I’m so proud of the BAC Beatbox Academy members - in the current Frankenstein cast, Aminita was recently in the West End and leads her own sessions, Kate Donnachie recently won a pantomime award (she was a beatboxing genie), Wiz-rd is now at Uni, and ABH is the UK Beatbox Champion. Others have gone on to become drama teachers and music producers and they still keep in touch.

Photo by Joyce Nicholls

BTC - What was the rehearsal process like for the production?

Conrad: Rehearsals are very intense, and you have to build up a lot of stamina. We take this as seriously as any other artform, Ballet, Opera, so the training is immense. We want you to walk away thinking; How can a human do that?, so our reach has to outdo our grasp.

We are not only practising our ideas for the show, but pushing the human voice and the body every day. Can we sing this, whilst beatboxing, plus do this movement? We might rehearse this for 5 hours straight. It's intense. 

BTC - What have been the biggest challenges you've faced with the production?

Conrad: The biggest challenges have been trying to describe the show and the form. It is our own form, so it doesn’t easily fit under a ready made remit. More traditional reviewers and writers have sometimes been offended that we dare take on a canonised book and remix it so much.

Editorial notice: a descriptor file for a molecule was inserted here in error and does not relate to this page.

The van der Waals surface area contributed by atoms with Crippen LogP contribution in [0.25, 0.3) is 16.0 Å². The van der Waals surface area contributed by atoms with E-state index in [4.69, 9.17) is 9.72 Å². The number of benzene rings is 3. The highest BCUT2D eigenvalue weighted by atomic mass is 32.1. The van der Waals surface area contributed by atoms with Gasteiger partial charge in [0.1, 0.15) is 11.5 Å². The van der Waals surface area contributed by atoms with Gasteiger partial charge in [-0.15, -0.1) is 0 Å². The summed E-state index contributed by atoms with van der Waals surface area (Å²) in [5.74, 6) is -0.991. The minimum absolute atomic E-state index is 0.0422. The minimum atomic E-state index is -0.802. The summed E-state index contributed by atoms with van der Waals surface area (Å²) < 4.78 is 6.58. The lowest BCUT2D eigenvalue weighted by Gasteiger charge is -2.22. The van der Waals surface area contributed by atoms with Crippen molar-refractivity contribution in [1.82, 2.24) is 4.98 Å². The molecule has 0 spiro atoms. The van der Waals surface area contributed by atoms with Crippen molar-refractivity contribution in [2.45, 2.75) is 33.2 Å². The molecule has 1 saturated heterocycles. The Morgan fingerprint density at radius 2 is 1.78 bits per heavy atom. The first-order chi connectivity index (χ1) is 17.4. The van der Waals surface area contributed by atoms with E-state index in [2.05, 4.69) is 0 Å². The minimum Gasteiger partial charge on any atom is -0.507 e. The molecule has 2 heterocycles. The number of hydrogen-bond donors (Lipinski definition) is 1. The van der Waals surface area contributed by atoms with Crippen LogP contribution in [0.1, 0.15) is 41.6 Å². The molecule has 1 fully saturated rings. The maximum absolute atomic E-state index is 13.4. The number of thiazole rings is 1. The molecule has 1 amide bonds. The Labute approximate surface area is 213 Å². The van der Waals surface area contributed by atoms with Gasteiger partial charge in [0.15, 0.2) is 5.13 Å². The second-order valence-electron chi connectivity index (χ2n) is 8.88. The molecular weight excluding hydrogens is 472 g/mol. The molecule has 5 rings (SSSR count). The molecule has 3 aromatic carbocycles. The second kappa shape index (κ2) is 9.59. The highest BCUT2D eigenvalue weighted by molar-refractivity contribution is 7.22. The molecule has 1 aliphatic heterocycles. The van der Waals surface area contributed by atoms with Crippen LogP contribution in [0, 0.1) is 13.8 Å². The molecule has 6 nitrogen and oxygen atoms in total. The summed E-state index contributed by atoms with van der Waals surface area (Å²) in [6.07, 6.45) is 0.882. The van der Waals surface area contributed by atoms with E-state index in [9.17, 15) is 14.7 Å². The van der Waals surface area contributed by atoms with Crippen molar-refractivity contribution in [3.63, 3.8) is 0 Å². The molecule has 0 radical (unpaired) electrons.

People have shuddered at the idea of hip hop theatre in their venues. ‘Beatbox! In our beloved theatre! What happened to good old Ibsen every season?’.  It can also be difficult to get the right performers, as we have a quite distinct style and set of skills that are required.

Although this challenge is a good one, and we are always looking to use the show as a platform to develop more performers, and audiences. 

BTC - What do you want an audience member to take away from the piece?

Conrad: We want the audience to feel inspired, and invigorated. To experience not only the story of persecution and the questioning of technology over our lives, but also by the young people on stage, showing the most amazing vocal skills they will have ever witnessed. Hopefully, the audience leave also wanting to either beatbox or be creative. 

BTC - If you could perform another piece of classic literature in this style which would you choose?

Conrad: We have already started to create ideas around Mary Shelley’s The Last Man, and although it’s not classic literature, our next show is based on the classic story The Pied Piper. 

BTC - Why should an audience member come and see Frankenstein: How to Make a Monster?

Conrad: Audiences should come and be wowed. They should feel confident about the future of young people when given a space to create. This is the future of theatre so they really don’t want to miss out. Plus we teach them to beatbox. 

Another thing to mention is the curtain-raisers. We do outreach and jamming with local artists, groups and students, and share our practice to help them to create short pieces. We share our platform, and it gets local people to perform on prestigious stages. You don’t want to miss local talent doing their thing!

Frankenstein: How To Make A Monster is at Warwick Arts Centre, Coventry, from Wednesday 25 to Friday 27 May 2022. For tickets and more information, see:

Photo by Joyce Nicholls